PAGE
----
self.__names = set(names)
    if len(self.__names) != len(names):
    raise ValueError('names must be unique')
    for it, name in zip(iterable, names):
    if not re.match('[a-zA-Z][a-zA-Z0-9_]*', name):
    raise ValueError("name '%s' is not valid" % name)
    setattr(self, name, it)
    def __getattr__(self, item):
    if item not in self.__names:
    raise ValueError("name '%s' not present" % item)
    return self.__dict__.get(item, None)

    >>> res = name_elements(['a', 'b', 'c'], 'a', 'b', 'c', 'd', 'e')
    >>> print res.a, res.b, res.c, res.d, res.e

    a b c None None
    >>> print res.f

    Traceback (most recent call last):
    File "<pyshell#23>", line 1, in <module>
    print res.f
    File "/home/jon/rubbish.py", line 10, in __getattr__
    raise AttributeError("name '%s' not present" % item)
    AttributeError: name 'f' not present

    It removes the need to know the number being unpacked (I can see this
    being overlooked) and the variable names could come from a list
    instead of being named in code. Asking for a name that doesn't exist
    is an exception, while all other values default to None.

    However, it's not totally identical to unpacking... (and most likely
    slower)

    I s'pose namedtuple could also be abused in a similar fashion.

    Or, if you don't mind []'ing:
    >>> dd = defaultdict(lambda: None)
    >>> dd.update(zip(['a', 'b', 'c'], range(5)))
    >>> print dd['a'], dd['c'], dd['blah']

    0 2 None

    Is it obvious I'm trying to avoid doing proper work!?

    Cheers,
    Jon.
    Jon Clements, Nov 27, 2009
    #5
  6. On Fri, 27 Nov 2009 04:18:08 -0800, boblatest wrote:

    > Here's my question: Given a list of onknown length, I'd like to be able
    > to do the following:
    >
    > (a, b, c, d, e, f) = list
    >
    > If the list has fewer items than the tuple, I'd like the remaining tuple
    > elements to be set to "None". If the list is longer, I'd like the excess
    > elements to be ignored.


    I'd call that a code-smell. If I saw that in code, I'd think long and
    hard about why it was there and if I could eliminate the names a...f and
    just work directly with the list.

    But if you really do need it, I think the simplest and best way is to use
    the technique Stefan suggested:

    a, b, c, d, e, f = (list + [None]*6)[:6]

    provided list is short. If you fear that list might be huge and copying
    it will be prohibitively expensive:

    a, b, c, d, e, f = (list[:6] + [None]*6)[:6]



    --
    Steven
    Steven D'Aprano, Nov 27, 2009
    #6
  7. boblatest

    Mel Guest

    Steven D'Aprano wrote:
    > On Fri, 27 Nov 2009 04:18:08 -0800, boblatest wrote:
    >> Here's my question: Given a list of onknown length, I'd like to be able
    >> to do the following:
    >>
    >> (a, b, c, d, e, f) = list
    >>
    >> If the list has fewer items than the tuple, I'd like the remaining tuple
    >> elements to be set to "None". If the list is longer, I'd like the excess
    >> elements to be ignored.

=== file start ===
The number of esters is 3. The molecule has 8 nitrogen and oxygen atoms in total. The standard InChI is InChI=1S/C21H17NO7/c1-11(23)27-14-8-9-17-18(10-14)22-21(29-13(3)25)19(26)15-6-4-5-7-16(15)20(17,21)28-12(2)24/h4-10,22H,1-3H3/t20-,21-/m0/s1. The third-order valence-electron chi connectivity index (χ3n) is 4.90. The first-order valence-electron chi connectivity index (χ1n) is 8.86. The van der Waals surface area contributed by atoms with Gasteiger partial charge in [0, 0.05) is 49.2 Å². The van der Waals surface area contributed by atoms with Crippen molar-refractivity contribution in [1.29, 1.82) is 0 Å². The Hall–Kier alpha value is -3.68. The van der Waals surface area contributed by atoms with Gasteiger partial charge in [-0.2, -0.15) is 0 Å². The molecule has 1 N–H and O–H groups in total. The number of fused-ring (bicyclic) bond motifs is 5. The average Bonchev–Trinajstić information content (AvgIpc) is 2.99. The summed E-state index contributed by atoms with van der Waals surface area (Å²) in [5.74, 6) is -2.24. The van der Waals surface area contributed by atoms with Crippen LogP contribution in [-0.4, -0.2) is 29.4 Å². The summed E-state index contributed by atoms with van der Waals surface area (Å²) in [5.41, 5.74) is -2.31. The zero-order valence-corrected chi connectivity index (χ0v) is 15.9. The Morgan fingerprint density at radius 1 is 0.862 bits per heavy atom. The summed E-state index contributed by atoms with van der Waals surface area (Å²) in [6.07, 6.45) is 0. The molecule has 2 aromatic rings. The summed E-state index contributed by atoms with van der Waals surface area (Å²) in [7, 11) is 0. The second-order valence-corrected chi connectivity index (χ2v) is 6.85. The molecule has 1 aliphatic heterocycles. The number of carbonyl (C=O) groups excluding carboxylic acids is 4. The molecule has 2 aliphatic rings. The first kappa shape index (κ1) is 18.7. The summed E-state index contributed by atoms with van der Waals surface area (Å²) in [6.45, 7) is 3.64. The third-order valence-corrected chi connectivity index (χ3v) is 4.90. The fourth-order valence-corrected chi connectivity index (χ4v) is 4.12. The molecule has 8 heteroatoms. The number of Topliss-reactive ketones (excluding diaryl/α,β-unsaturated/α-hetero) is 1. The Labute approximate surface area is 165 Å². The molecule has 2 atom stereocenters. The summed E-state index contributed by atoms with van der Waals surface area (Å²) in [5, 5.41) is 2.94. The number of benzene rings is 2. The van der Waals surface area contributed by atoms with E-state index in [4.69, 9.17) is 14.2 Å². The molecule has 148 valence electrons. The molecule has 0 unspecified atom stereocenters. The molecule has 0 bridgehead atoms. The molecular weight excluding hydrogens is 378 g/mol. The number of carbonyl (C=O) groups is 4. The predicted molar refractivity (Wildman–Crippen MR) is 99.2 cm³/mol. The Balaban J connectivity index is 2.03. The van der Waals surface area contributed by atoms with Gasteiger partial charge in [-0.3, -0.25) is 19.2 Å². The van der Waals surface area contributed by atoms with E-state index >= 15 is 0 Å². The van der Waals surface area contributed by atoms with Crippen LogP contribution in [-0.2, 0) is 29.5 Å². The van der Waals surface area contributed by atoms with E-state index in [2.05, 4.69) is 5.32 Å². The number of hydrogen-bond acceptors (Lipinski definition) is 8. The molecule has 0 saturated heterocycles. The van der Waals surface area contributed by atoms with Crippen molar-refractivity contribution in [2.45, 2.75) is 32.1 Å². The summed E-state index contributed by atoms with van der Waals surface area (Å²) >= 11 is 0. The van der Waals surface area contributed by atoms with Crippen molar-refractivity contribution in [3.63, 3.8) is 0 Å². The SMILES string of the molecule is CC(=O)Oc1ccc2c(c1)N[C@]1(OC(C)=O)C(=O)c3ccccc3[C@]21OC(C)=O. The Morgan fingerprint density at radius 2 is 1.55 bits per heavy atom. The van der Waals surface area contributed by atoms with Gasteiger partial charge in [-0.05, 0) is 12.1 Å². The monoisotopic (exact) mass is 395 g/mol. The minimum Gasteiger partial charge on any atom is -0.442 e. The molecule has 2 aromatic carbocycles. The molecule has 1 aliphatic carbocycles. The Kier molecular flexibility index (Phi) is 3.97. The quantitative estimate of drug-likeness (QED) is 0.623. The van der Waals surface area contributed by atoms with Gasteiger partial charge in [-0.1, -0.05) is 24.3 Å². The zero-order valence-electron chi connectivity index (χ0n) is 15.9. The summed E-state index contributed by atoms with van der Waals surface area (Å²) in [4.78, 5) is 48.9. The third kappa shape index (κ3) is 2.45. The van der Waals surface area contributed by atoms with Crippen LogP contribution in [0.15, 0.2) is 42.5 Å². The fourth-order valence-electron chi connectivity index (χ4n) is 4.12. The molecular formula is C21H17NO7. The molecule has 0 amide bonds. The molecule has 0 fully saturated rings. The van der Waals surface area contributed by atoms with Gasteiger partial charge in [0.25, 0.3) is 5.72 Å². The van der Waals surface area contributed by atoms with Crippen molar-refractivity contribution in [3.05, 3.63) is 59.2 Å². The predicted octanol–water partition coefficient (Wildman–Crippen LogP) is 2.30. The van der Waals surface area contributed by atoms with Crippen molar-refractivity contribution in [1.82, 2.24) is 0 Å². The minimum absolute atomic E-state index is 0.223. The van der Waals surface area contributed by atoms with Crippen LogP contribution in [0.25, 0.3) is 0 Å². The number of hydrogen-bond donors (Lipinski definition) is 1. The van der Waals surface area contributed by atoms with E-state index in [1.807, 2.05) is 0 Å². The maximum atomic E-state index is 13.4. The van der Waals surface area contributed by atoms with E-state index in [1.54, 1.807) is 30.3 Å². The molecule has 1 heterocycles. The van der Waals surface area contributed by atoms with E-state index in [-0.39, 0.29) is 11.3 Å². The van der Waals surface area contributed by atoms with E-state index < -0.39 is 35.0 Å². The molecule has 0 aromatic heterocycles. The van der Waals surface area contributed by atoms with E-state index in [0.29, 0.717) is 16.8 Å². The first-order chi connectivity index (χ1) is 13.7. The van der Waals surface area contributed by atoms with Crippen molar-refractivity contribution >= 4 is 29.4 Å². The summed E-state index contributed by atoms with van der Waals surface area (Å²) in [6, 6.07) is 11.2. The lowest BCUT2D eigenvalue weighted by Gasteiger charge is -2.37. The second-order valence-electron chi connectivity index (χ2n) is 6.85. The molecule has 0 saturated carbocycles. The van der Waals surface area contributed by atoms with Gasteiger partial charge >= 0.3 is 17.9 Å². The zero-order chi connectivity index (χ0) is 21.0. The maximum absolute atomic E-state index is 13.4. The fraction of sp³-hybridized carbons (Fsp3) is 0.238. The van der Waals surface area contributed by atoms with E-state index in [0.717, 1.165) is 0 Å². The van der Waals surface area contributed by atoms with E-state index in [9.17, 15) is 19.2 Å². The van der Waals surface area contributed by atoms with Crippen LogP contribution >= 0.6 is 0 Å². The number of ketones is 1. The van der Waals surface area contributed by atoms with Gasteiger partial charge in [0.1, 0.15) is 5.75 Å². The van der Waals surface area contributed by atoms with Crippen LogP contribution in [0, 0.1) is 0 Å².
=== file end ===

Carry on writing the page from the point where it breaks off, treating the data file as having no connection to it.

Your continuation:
> I'd call that a code-smell. If I saw that in code, I'd think long and
    > hard about why it was there and if I could eliminate the names a...f and
    > just work directly with the list.


    It's a common enough thing at the boundaries of your program, letting user
    input in through the gates, as it were. Deeper in, I agree; that stuff
    should have been dealt with at the gates.

    Mel.
    Mel, Nov 27, 2009
    #7
  8. Mel, 27.11.2009 18:47:
    > Steven D'Aprano wrote:
    >> On Fri, 27 Nov 2009 04:18:08 -0800, boblatest wrote:
    >>> Here's my question: Given a list of onknown length, I'd like to be able
    >>> to do the following:
    >>>
    >>> (a, b, c, d, e, f) = list
    >>>
    >>> If the list has fewer items than the tuple, I'd like the remaining tuple
    >>> elements to be set to "None". If the list is longer, I'd like the excess
    >>> elements to be ignored.

    >
    >> I'd call that a code-smell. If I saw that in code, I'd think long and
    >> hard about why it was there and if I could eliminate the names a...f and
    >> just work directly with the list.

    >
    > It's a common enough thing at the boundaries of your program, letting user
    > input in through the gates, as it were. Deeper in, I agree; that stuff
    > should have been dealt with at the gates.


    But that may have a code smell on it, too. In most cases, when users
    provide excessive arguments that the program would ignore, that's best
    treated as an error.

    Stefan
    Stefan Behnel, Nov 27, 2009
    #8
  9. boblatest

    John Machin Guest

    On Nov 27, 11:18 pm, boblatest <> wrote:
    > Hello all,
    >
    > (sorry for posting from Google. I currently don't have access to my
    > normal nntp account.)
    >
    > Here's my question: Given a list of onknown length, I'd like to be
    > able to do the following:
    >
    > (a, b, c, d, e, f) = list
    >
    > If the list has fewer items than the tuple, I'd like the remaining
    > tuple elements to be set to "None". If the list is longer, I'd like
    > the excess elements to be ignored.


    WRONG -- sweeping excess input under the carpet is a nasssssty perlish
    trick.
    John Machin, Nov 28, 2009
    #9
  10. boblatest

    Ned Deily Guest

    In article
    <>,
    inhahe <> wrote:
    > maybe that thing in python 3 that someone mentioned is the answer, but
    > otherwise i always think Python should admit something like this:
    >
    > a, b, c, *d = list
    >
    > i.e. if list were [1,2,3,4,5], you'd get a=1, b=2, c=3, d=[4, 5]


    Extended iterable unpacking (http://www.python.org/dev/peps/pep-3132/)
    is implemented in python 3.

    $ python3
    Python 3.1.1 (r311:74543, Aug 24 2009, 18:44:04)
    [GCC 4.0.1 (Apple Inc. build 5493)] on darwin
    Type "help", "copyright", "credits" or "license" for more information.
    >>> a, b, c, *d = [1,2,3,4,5]
    >>> d

    [4, 5]

    --
    Ned Deily,
    Ned Deily, Nov 29, 2009
    #10